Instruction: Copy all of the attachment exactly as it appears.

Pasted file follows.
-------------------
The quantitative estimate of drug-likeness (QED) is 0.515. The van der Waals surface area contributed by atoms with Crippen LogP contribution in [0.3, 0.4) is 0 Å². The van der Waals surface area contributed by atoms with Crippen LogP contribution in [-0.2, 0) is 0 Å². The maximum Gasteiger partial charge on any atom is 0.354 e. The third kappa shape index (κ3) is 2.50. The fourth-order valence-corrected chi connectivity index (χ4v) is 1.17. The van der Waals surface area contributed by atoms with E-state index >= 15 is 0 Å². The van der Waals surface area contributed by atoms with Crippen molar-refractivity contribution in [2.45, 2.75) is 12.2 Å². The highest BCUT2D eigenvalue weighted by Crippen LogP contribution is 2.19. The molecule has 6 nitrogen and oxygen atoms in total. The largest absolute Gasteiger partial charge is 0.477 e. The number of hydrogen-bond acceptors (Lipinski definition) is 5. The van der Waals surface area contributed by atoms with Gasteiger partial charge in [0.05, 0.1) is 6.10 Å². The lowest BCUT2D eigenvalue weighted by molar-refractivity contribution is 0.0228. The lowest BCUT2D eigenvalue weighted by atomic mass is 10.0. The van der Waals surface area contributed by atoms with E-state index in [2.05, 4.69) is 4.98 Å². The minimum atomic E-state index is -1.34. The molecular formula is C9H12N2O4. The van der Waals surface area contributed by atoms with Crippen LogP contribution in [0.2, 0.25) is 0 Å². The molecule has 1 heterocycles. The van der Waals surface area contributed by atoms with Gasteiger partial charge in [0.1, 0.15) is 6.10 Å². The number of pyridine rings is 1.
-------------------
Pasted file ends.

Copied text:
The quantitative estimate of drug-likeness (QED) is 0.515. The van der Waals surface area contributed by atoms with Crippen LogP contribution in [0.3, 0.4) is 0 Å². The van der Waals surface area contributed by atoms with Crippen LogP contribution in [-0.2, 0) is 0 Å². The maximum Gasteiger partial charge on any atom is 0.354 e. The third kappa shape index (κ3) is 2.50. The fourth-order valence-corrected chi connectivity index (χ4v) is 1.17. The van der Waals surface area contributed by atoms with E-state index >= 15 is 0 Å². The van der Waals surface area contributed by atoms with Crippen molar-refractivity contribution in [2.45, 2.75) is 12.2 Å². The highest BCUT2D eigenvalue weighted by Crippen LogP contribution is 2.19. The molecule has 6 nitrogen and oxygen atoms in total. The largest absolute Gasteiger partial charge is 0.477 e. The number of hydrogen-bond acceptors (Lipinski definition) is 5. The van der Waals surface area contributed by atoms with Gasteiger partial charge in [0.05, 0.1) is 6.10 Å². The lowest BCUT2D eigenvalue weighted by molar-refractivity contribution is 0.0228. The lowest BCUT2D eigenvalue weighted by atomic mass is 10.0. The van der Waals surface area contributed by atoms with E-state index in [2.05, 4.69) is 4.98 Å². The minimum atomic E-state index is -1.34. The molecular formula is C9H12N2O4. The van der Waals surface area contributed by atoms with Crippen LogP contribution in [0.2, 0.25) is 0 Å². The molecule has 1 heterocycles. The van der Waals surface area contributed by atoms with Gasteiger partial charge in [0.1, 0.15) is 6.10 Å². The number of pyridine rings is 1.